Sunday 18th February 2018,
The Transcript

Solar panels not in the stars for Ohio Wesleyan

Solar panels. Photo courtesy of  "The Denisonian."

Solar panels. Photo courtesy of “The Denisonian.”

While Denison’s The Denisonian announced the university’s plans to begin building 6,000 solar panels this spring, sustainability efforts at Ohio Wesleyan will not include such a plan.

According to Peter Schantz, director of the physical plant for Buildings and Grounds, it takes two acres of land to generate two megawatts of electricity – land OWU doesn’t have.

“We’ve had several solar power providers approach us, tour our facilities and say we’re not viable,” Schantz said.

Schantz said an alternative way for OWU to save energy is to retrofit the buildings, which includes adding more energy-efficient lighting and energy-saving heating ventilation and air-conditioning. Though Schantz said finding money for such an endeavor is difficult, many of the recent building renovations help.

“Every time our donors give money to renovate, we improve the energy profile of those buildings,” he said.

Elliott Hall counts among one of the recently renovated buildings, while Merrick Hall is in the process of renovation. Schantz said the Small Living Units as well will be updated through the Student Housing Master Plan.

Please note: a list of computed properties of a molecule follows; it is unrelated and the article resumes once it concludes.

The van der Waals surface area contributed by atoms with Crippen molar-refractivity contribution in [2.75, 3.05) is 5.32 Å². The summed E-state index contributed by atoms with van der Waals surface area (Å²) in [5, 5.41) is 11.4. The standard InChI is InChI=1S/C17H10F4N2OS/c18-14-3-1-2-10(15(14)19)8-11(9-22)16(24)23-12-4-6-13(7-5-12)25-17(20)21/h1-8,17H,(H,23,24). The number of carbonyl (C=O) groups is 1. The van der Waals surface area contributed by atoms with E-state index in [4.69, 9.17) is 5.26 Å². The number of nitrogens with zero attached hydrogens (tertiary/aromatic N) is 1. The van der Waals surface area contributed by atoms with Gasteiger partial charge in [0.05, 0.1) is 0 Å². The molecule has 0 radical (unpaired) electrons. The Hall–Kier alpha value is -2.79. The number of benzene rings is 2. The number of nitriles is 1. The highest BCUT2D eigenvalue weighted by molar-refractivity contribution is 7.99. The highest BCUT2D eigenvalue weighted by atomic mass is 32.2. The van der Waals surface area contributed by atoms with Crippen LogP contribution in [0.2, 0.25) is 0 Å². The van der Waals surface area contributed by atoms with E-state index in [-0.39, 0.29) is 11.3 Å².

President Rock Jones said in an email that the university makes efforts to support sustainability in other ways as well, such as by working with Chartwells to provide more locally-sourced food, installing “Hydration Stations” to decrease bottled-water usage on campus and using partially-recycled paper for a “print green” program.

Additionally, Jones and Schantz said the campus and the City of Delaware have investigated the possibility of sharing land for solar panels, although finding a workable model has not yet happened.

Both Jones and Schantz said it’s important to see what other schools do to improve their environmental impacts, though the solutions won’t necessarily translate at OWU.

“Each campus is unique,” Jones said. “The size of the campus, the age of its buildings, its geographic location, and many other issues impact its sustainability. Denison, for example, was burning coal until very recently. Ohio Wesleyan converted its power plant in 1989.”

Schantz, who is involved in many of the sustainability initiatives on campus, said the focus should be on OWU’s opportunities.

“Keeping up with anyone else is a bad idea in any regard,” Schantz said. “This is an important pursuit and we need to be focusing on what we can do…how do we use our resources to reach our goals?”

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